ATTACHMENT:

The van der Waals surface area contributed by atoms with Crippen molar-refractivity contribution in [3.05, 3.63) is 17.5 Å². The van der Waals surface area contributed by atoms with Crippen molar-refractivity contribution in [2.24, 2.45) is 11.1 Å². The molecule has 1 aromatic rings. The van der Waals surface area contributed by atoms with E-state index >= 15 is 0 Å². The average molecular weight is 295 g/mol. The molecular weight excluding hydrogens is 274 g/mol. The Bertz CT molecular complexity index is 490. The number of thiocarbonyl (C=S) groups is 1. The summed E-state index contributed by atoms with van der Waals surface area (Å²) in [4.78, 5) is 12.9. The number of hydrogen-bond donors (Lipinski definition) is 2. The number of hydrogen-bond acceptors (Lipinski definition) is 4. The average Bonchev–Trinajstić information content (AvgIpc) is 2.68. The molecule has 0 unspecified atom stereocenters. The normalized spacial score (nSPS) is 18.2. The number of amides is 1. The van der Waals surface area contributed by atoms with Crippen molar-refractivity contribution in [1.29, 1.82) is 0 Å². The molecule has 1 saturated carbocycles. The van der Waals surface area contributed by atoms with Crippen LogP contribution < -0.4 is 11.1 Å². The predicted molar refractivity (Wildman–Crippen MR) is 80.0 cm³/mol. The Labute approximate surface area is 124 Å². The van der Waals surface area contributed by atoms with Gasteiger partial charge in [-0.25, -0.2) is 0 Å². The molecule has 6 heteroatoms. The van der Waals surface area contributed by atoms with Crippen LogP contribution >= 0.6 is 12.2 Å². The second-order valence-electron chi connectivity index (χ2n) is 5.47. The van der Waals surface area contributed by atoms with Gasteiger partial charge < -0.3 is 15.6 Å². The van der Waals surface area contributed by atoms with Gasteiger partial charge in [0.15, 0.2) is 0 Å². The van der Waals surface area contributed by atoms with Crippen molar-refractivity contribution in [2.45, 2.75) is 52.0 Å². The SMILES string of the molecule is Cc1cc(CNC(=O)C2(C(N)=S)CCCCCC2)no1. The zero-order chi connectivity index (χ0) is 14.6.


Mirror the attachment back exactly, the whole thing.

The van der Waals surface area contributed by atoms with Crippen molar-refractivity contribution in [3.05, 3.63) is 17.5 Å². The van der Waals surface area contributed by atoms with Crippen molar-refractivity contribution in [2.24, 2.45) is 11.1 Å². The molecule has 1 aromatic rings. The van der Waals surface area contributed by atoms with E-state index >= 15 is 0 Å². The average molecular weight is 295 g/mol. The molecular weight excluding hydrogens is 274 g/mol. The Bertz CT molecular complexity index is 490. The number of thiocarbonyl (C=S) groups is 1. The summed E-state index contributed by atoms with van der Waals surface area (Å²) in [4.78, 5) is 12.9. The number of hydrogen-bond donors (Lipinski definition) is 2. The number of hydrogen-bond acceptors (Lipinski definition) is 4. The average Bonchev–Trinajstić information content (AvgIpc) is 2.68. The molecule has 0 unspecified atom stereocenters. The normalized spacial score (nSPS) is 18.2. The number of amides is 1. The van der Waals surface area contributed by atoms with Crippen molar-refractivity contribution in [1.29, 1.82) is 0 Å². The molecule has 1 saturated carbocycles. The van der Waals surface area contributed by atoms with Crippen LogP contribution < -0.4 is 11.1 Å². The predicted molar refractivity (Wildman–Crippen MR) is 80.0 cm³/mol. The Labute approximate surface area is 124 Å². The van der Waals surface area contributed by atoms with Gasteiger partial charge in [-0.25, -0.2) is 0 Å². The molecule has 6 heteroatoms. The van der Waals surface area contributed by atoms with Crippen LogP contribution >= 0.6 is 12.2 Å². The second-order valence-electron chi connectivity index (χ2n) is 5.47. The van der Waals surface area contributed by atoms with Gasteiger partial charge < -0.3 is 15.6 Å². The van der Waals surface area contributed by atoms with Gasteiger partial charge in [0.15, 0.2) is 0 Å². The van der Waals surface area contributed by atoms with Crippen molar-refractivity contribution in [2.45, 2.75) is 52.0 Å². The SMILES string of the molecule is Cc1cc(CNC(=O)C2(C(N)=S)CCCCCC2)no1. The zero-order chi connectivity index (χ0) is 14.6.